My present study of evangelical fideism led me yesterday to revisit the gift book that rocked our pre-9/11 world, the “little prayer with the giant prize” (17), The Prayer of Jabez.
I first noticed 1 Chronicles 4:9-10 in 1989 when Howard Hendricks used it as an example of the importance of observation in my hermeneutics class at Dallas Seminary. He said that if we skip over the genealogies we’re bound to miss some good stuff buried in the middle that will preach or, if put in book form, will sell a bazillion copies (Isn’t it strange that the most celebrated professor at a non-charismatic school has the gift of prophecy? Wouldn’t this make Jack Deere the Sage Rosenfels or Tavaris Jackson of DTS? You have to know the past of DTS and the present of the Minnesota Vikings to get this last point, so skip it if you don’t).
Biblical Hermeneutics was a terrific class which “Prof” team taught with a young fellow named Mark Bailey, who at the time seemed important to me because he had married Steve Green’s sister, but has since earned his own well-deserved reputation as the president of DTS. All to say I appreciate and highly respect the source of Bruce Wilkinson’s booklet, but I have some questions about his execution.
As far as I can tell, here is Wilkinson’s argument:
1. We should ask God for more.
I basically agree with this, though I think Wilkinson possesses an American preoccupation with size (e.g., p. 57—would having less than 100 kids at VBS be a failure?) and a too low view of providence. He is not content with having God work through normal channels, but argues that men and women of faith should be experiencing miracles on a daily basis, (p. 16, 24, 33), which he helpfully defines down as “an intervention by God to make something happen that wouldn’t normally happen” (p. 43). By this definition it’s considered a “miracle” when a stranger opens up to him about her marriage and switches seats on a plane so she can continue their conversation (p. 78-83).
2. We should trust God for more.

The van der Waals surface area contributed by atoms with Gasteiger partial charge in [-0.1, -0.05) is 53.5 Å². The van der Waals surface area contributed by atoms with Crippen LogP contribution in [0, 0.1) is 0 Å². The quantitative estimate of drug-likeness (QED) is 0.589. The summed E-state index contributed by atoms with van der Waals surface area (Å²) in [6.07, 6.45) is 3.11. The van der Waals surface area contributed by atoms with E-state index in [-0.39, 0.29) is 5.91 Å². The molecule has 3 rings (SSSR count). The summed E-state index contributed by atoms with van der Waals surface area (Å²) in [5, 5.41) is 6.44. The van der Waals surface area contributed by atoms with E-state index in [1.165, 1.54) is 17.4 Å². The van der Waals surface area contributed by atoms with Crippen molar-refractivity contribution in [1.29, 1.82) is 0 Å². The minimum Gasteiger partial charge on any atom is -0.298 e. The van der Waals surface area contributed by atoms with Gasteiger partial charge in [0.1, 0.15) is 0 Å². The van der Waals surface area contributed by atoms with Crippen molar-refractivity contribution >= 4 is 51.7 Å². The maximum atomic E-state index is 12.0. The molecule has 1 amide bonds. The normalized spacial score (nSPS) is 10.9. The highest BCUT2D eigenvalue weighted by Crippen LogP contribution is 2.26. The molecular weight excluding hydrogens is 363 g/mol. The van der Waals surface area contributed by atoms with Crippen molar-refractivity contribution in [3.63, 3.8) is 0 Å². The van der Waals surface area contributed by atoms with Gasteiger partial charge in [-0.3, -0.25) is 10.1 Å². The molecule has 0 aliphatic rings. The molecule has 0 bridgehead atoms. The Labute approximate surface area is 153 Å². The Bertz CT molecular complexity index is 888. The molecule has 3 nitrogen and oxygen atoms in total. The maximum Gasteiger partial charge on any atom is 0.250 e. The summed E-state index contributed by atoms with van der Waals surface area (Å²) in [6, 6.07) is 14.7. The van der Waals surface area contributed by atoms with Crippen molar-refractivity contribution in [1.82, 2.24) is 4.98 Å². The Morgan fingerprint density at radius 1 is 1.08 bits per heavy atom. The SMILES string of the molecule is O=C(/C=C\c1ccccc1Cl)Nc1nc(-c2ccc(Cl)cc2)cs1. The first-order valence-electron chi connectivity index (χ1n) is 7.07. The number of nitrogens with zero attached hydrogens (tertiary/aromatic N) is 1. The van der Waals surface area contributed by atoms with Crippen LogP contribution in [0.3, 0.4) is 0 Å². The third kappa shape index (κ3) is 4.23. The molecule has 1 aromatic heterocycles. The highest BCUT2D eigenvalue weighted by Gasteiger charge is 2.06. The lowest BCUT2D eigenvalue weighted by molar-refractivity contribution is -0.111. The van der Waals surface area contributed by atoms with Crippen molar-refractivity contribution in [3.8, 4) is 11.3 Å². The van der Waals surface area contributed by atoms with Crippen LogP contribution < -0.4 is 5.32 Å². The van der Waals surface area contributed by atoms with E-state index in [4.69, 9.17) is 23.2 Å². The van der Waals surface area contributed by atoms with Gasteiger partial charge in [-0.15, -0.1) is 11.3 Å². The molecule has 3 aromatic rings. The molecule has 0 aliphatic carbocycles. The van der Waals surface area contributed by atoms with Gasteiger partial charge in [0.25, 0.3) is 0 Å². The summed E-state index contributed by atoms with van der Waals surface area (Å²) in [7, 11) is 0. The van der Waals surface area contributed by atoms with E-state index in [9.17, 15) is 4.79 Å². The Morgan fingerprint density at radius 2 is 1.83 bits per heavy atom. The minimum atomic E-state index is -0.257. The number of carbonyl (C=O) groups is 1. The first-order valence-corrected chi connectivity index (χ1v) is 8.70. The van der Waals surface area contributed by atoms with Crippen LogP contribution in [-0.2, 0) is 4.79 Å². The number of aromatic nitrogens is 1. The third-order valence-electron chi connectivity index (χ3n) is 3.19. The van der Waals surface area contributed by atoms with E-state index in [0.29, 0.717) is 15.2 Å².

Here is where I think Wilkinson gets into trouble. It’s one thing to ask God to bless me, it’s another to claim what I am asking for. If I have a promise from God, then I can and should claim that promise and believe that I will receive it. But short of that, how do I know—to use his examples—that God will clear the way for me to witness to the governor of California or save the island of Trinidad? (p. 32-36). I’m not saying it’s wrong to attempt either of these, but is it right to claim them as God’s will for my life? In other words, can I make a claim on God where there is no promise, and can I claim a promise that is not revealed in Scripture?
3. We should act on what we are trusting God for.
Now Wilkinson’s advice becomes more troubling. He says that if we are asking God for something specific, like “give me the island of Trinidad,” then we should step out in faith and attempt this God-sized goal, trusting him to provide the supernatural resources that we need. If we are not regularly doing this, then we are settling for mediocrity rather than the exciting life of supernatural results that God wants to give us (p. 34, 47, 53, 56, 77).
I agree that we should stretch ourselves and rely on God’s supernatural power—particularly when it comes to loving God and neighbor—but I’m not convinced that faith means claiming promises which God hasn’t made and trusting him to bail us out when we then get into trouble. For a real life example of this, note how Liberty University, a school built by Jerry Falwell and an enormous line of credit, was made solvent only when a benefactor gave tens of millions of dollars to plug the hole left by Jerry’s faith.
Faith is both less and more remarkable than Wilkinson says. It’s less, because it’s about the daily grind of obedience rather than claiming islands for God, and it’s more, for the same reason. Anyone can hop on a plane and hold Bible clubs in Trinidad, but to love my neighbor as myself—that requires an act of God.
So here’s my question: if faith is my reliance upon the promise of God, then can I call it faith when I rely upon what was not promised? If not faith, then what should we call such attempts?
Leave a Reply